Cargo staff and union representatives at Heathrow have met to discuss safety at the spot where young Whitton woman Kelly Dalgleish died.
Kelly Dalgleish, 29, of Moorland Close, was hit by a lorry at the airport, where she worked, last December.
The treacherous roads in Heathrow's cargo areas have long been cause for concern.
Kelly, who worked for Worldwide Flight Services (WFS), was hit by a lorry while crossing just 50 metres from her workplace, in Shoreham Road East, on December 5.
Last week's meeting started with a one-minute silence, words from Kelly's managing director and a message from her family thanking everyone for what they have done since the tragedy.
Steve Turner, of union Unite, said: "Our sympathy goes to the family - from what has been said, she was a great young woman with great potential.
"It was a horrific accident waiting to happen.If anything good comes out of this it is going to be the way the cargo area operates."
Mr Turner expressed staff concerns that the need for better safety has been 'on the cards for ages, but there was always an excuse'.
Suggestions outlined at the meeting included designated paths marking a clear separation between road traffic and pedestrians, improved lighting, and the installation of bollards, barriers, clear signs and CCTV.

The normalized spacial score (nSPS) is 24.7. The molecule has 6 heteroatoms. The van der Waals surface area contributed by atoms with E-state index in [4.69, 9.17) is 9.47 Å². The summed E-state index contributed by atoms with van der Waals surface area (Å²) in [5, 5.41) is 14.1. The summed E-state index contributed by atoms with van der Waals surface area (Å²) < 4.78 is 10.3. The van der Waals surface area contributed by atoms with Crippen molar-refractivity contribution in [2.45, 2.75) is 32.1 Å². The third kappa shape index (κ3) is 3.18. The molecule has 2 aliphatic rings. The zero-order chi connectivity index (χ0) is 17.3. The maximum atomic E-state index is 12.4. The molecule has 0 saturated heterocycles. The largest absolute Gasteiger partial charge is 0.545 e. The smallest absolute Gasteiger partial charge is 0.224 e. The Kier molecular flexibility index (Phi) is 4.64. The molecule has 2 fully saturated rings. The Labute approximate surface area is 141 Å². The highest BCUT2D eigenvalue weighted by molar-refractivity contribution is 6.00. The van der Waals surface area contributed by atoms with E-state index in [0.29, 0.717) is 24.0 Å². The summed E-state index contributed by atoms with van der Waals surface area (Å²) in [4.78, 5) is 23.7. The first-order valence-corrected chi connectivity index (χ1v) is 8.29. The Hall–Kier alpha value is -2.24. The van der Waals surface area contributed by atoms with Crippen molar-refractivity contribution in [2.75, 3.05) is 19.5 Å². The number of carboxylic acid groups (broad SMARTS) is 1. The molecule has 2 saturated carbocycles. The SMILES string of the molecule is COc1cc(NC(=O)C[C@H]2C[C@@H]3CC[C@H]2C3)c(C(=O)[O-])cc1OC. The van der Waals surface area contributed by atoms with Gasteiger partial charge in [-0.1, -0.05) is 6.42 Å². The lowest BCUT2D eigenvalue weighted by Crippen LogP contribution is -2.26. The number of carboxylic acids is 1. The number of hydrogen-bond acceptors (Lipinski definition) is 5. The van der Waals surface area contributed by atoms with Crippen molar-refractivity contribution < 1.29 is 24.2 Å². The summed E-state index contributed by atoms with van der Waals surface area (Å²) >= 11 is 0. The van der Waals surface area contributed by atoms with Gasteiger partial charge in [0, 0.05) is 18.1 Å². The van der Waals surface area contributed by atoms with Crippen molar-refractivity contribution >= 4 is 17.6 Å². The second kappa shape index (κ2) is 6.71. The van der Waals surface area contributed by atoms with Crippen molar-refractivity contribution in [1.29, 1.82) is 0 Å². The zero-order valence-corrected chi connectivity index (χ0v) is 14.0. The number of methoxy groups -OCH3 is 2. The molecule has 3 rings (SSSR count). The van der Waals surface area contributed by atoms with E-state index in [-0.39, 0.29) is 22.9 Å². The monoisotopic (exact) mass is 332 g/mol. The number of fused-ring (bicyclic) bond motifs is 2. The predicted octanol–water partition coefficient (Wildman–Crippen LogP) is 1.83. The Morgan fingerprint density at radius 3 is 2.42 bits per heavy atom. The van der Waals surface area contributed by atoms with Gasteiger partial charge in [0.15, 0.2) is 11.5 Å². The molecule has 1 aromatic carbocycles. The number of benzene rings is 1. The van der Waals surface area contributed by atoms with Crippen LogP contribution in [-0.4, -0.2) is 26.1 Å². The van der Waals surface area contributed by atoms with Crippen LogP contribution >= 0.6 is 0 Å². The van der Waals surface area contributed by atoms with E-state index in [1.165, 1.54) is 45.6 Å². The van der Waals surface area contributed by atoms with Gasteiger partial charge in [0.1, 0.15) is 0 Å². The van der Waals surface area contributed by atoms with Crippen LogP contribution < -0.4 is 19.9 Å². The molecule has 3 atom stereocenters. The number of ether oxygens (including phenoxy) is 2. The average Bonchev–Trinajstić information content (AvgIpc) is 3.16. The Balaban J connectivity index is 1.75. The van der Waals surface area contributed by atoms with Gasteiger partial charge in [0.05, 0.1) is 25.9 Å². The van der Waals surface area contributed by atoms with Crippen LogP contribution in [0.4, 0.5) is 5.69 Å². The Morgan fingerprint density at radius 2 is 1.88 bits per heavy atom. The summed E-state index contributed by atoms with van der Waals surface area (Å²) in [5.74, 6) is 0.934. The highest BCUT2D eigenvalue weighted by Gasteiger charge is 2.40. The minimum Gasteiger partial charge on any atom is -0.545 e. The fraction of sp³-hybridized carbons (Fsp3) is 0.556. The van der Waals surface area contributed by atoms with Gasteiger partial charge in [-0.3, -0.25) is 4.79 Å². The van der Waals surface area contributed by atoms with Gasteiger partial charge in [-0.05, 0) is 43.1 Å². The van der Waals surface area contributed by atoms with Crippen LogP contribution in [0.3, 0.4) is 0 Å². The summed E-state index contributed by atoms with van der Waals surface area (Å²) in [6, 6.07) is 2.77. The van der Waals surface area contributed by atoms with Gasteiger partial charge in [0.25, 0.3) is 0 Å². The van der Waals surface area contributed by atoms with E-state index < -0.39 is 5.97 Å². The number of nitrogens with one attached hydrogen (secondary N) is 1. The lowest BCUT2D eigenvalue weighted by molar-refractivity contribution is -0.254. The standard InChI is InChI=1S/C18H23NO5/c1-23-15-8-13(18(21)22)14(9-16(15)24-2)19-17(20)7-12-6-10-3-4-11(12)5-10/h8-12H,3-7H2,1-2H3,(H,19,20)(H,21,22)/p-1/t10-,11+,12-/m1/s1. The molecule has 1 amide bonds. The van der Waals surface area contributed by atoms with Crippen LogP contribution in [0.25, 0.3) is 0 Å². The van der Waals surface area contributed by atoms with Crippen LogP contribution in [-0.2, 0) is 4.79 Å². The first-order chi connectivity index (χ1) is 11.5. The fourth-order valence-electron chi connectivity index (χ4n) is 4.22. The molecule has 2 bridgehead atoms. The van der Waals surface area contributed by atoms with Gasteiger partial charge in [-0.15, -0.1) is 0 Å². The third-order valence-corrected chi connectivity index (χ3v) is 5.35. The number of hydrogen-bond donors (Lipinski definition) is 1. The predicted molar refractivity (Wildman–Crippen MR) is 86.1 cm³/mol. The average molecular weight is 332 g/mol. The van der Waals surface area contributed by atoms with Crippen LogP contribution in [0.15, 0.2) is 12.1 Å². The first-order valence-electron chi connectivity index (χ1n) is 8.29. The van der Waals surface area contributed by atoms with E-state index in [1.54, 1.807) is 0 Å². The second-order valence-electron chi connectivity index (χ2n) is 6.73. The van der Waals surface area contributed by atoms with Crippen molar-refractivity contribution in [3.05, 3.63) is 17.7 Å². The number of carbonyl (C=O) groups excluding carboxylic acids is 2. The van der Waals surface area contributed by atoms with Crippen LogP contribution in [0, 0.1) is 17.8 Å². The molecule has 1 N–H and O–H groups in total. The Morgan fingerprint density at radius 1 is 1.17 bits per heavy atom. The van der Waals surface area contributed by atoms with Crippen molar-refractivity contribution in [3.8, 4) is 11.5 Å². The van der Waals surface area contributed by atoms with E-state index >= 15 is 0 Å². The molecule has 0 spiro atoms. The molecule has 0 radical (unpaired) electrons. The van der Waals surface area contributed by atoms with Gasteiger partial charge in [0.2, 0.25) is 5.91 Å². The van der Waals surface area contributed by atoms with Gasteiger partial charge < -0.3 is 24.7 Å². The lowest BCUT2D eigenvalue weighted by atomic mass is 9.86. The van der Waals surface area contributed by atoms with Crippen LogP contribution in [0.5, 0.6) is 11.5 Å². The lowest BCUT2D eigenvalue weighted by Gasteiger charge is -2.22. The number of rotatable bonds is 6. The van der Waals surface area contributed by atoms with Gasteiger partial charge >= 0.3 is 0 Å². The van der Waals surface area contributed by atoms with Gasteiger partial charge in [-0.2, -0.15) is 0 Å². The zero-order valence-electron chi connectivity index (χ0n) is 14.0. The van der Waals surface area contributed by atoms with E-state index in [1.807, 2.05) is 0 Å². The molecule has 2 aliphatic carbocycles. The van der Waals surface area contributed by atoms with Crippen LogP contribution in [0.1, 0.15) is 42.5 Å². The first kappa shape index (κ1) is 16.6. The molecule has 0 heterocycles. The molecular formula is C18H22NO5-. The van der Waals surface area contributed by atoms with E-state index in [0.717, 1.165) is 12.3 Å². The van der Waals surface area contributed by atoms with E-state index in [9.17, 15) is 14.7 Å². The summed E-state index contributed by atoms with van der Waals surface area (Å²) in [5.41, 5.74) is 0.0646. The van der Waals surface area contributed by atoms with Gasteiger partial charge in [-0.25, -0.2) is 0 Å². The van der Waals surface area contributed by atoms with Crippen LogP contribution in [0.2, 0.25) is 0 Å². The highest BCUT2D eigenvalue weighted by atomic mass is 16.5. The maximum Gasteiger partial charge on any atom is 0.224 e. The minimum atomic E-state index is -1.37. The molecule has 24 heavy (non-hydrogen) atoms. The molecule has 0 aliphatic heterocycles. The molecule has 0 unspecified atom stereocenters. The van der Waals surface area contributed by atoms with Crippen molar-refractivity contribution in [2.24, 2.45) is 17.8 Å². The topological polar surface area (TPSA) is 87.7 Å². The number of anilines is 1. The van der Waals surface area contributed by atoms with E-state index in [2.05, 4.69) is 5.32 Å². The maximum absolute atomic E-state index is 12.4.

Mr Turner said: "There are things that should be done straight away. We are trying very hard to make sure measures are put in place so this will not happen again - it should not have happened in the first place.
"This means investment, but we are not going to allow money to get in the way of addressing our concerns.
"I do not want to be here in three months time in the same situation. What price are you going to put on another fatality?
"A 20mph limit is an excessive speed for 44-tonne lorries driving in the area - and road access where the driver took a short cut needs to be blocked off.
"There is no physical barrier so the lorry driver cut through and turned left, taking a short cut to the loading bays. But he should not have been able to. There was no reason for him to go down that way, but there is nothing to say you cannot."
In the past there have been plenty of unrecorded near-misses, which would have added weight to the Health and Safety Executive investigation, so workers are being encouraged to record any close calls to help force changes.
Kelly, originally from South Africa, had been planning to marry her partner, Claire Jenkins, 25, in a civil ceremony this year.